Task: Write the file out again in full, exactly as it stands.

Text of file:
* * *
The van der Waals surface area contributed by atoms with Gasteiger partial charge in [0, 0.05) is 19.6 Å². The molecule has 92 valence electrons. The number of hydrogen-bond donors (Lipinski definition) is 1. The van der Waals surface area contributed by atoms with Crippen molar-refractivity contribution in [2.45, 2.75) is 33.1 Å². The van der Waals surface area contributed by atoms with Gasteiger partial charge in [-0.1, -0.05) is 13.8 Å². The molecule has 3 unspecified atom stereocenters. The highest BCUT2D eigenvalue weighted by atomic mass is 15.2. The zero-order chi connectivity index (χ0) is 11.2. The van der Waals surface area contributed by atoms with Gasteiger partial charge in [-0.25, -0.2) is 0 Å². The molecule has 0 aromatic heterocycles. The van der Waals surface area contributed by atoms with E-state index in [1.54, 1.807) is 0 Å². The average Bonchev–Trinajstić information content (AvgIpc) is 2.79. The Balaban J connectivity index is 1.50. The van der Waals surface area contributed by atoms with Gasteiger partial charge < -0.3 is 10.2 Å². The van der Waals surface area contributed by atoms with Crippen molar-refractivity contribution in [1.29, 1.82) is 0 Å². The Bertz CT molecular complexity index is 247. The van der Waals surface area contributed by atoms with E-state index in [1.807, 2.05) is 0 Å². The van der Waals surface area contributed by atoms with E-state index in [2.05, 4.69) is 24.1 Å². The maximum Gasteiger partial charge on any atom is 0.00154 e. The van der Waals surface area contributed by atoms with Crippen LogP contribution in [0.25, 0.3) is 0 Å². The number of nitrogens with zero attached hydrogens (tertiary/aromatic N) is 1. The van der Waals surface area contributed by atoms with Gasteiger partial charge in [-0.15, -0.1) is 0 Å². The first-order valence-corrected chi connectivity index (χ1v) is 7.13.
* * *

The van der Waals surface area contributed by atoms with Gasteiger partial charge in [0, 0.05) is 19.6 Å². The molecule has 92 valence electrons. The number of hydrogen-bond donors (Lipinski definition) is 1. The van der Waals surface area contributed by atoms with Crippen molar-refractivity contribution in [2.45, 2.75) is 33.1 Å². The van der Waals surface area contributed by atoms with Gasteiger partial charge in [-0.1, -0.05) is 13.8 Å². The molecule has 3 unspecified atom stereocenters. The highest BCUT2D eigenvalue weighted by atomic mass is 15.2. The zero-order chi connectivity index (χ0) is 11.2. The van der Waals surface area contributed by atoms with Gasteiger partial charge in [-0.25, -0.2) is 0 Å². The molecule has 0 aromatic heterocycles. The van der Waals surface area contributed by atoms with E-state index in [1.54, 1.807) is 0 Å². The average Bonchev–Trinajstić information content (AvgIpc) is 2.79. The Balaban J connectivity index is 1.50. The van der Waals surface area contributed by atoms with Gasteiger partial charge < -0.3 is 10.2 Å². The van der Waals surface area contributed by atoms with Crippen molar-refractivity contribution in [1.29, 1.82) is 0 Å². The Bertz CT molecular complexity index is 247. The van der Waals surface area contributed by atoms with E-state index in [1.807, 2.05) is 0 Å². The van der Waals surface area contributed by atoms with E-state index in [2.05, 4.69) is 24.1 Å². The maximum Gasteiger partial charge on any atom is 0.00154 e. The van der Waals surface area contributed by atoms with Crippen LogP contribution in [0.25, 0.3) is 0 Å². The number of nitrogens with zero attached hydrogens (tertiary/aromatic N) is 1. The van der Waals surface area contributed by atoms with Gasteiger partial charge in [-0.15, -0.1) is 0 Å². The first-order valence-corrected chi connectivity index (χ1v) is 7.13.